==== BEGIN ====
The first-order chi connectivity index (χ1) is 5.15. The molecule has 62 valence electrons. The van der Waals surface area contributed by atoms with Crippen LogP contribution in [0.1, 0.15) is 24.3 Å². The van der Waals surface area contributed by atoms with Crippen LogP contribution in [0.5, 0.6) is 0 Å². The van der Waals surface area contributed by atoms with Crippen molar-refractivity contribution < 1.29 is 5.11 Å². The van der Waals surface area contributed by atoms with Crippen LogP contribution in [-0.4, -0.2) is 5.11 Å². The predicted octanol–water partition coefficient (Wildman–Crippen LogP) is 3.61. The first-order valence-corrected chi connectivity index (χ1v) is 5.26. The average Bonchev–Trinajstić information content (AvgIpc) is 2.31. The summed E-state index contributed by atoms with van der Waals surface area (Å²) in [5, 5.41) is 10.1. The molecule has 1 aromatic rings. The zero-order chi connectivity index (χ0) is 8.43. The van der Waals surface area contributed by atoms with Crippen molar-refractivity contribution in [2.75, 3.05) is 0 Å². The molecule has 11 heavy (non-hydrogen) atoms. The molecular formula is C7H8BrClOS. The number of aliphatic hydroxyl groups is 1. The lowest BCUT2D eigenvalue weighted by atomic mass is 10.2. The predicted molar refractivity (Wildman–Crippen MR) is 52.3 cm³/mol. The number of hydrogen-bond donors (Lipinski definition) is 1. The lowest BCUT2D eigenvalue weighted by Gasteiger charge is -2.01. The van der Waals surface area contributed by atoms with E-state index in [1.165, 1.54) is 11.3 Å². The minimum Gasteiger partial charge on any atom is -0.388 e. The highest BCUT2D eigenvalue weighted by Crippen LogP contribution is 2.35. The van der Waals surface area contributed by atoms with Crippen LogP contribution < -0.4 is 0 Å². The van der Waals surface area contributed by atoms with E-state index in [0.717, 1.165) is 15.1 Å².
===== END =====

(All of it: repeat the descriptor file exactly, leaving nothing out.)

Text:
The first-order chi connectivity index (χ1) is 5.15. The molecule has 62 valence electrons. The van der Waals surface area contributed by atoms with Crippen LogP contribution in [0.1, 0.15) is 24.3 Å². The van der Waals surface area contributed by atoms with Crippen LogP contribution in [0.5, 0.6) is 0 Å². The van der Waals surface area contributed by atoms with Crippen molar-refractivity contribution < 1.29 is 5.11 Å². The van der Waals surface area contributed by atoms with Crippen LogP contribution in [-0.4, -0.2) is 5.11 Å². The predicted octanol–water partition coefficient (Wildman–Crippen LogP) is 3.61. The first-order valence-corrected chi connectivity index (χ1v) is 5.26. The average Bonchev–Trinajstić information content (AvgIpc) is 2.31. The summed E-state index contributed by atoms with van der Waals surface area (Å²) in [5, 5.41) is 10.1. The molecule has 1 aromatic rings. The zero-order chi connectivity index (χ0) is 8.43. The van der Waals surface area contributed by atoms with Crippen molar-refractivity contribution in [2.75, 3.05) is 0 Å². The molecule has 11 heavy (non-hydrogen) atoms. The molecular formula is C7H8BrClOS. The number of aliphatic hydroxyl groups is 1. The lowest BCUT2D eigenvalue weighted by atomic mass is 10.2. The predicted molar refractivity (Wildman–Crippen MR) is 52.3 cm³/mol. The number of hydrogen-bond donors (Lipinski definition) is 1. The lowest BCUT2D eigenvalue weighted by Gasteiger charge is -2.01. The van der Waals surface area contributed by atoms with E-state index in [1.165, 1.54) is 11.3 Å². The minimum Gasteiger partial charge on any atom is -0.388 e. The highest BCUT2D eigenvalue weighted by Crippen LogP contribution is 2.35. The van der Waals surface area contributed by atoms with Crippen LogP contribution < -0.4 is 0 Å². The van der Waals surface area contributed by atoms with E-state index in [0.717, 1.165) is 15.1 Å².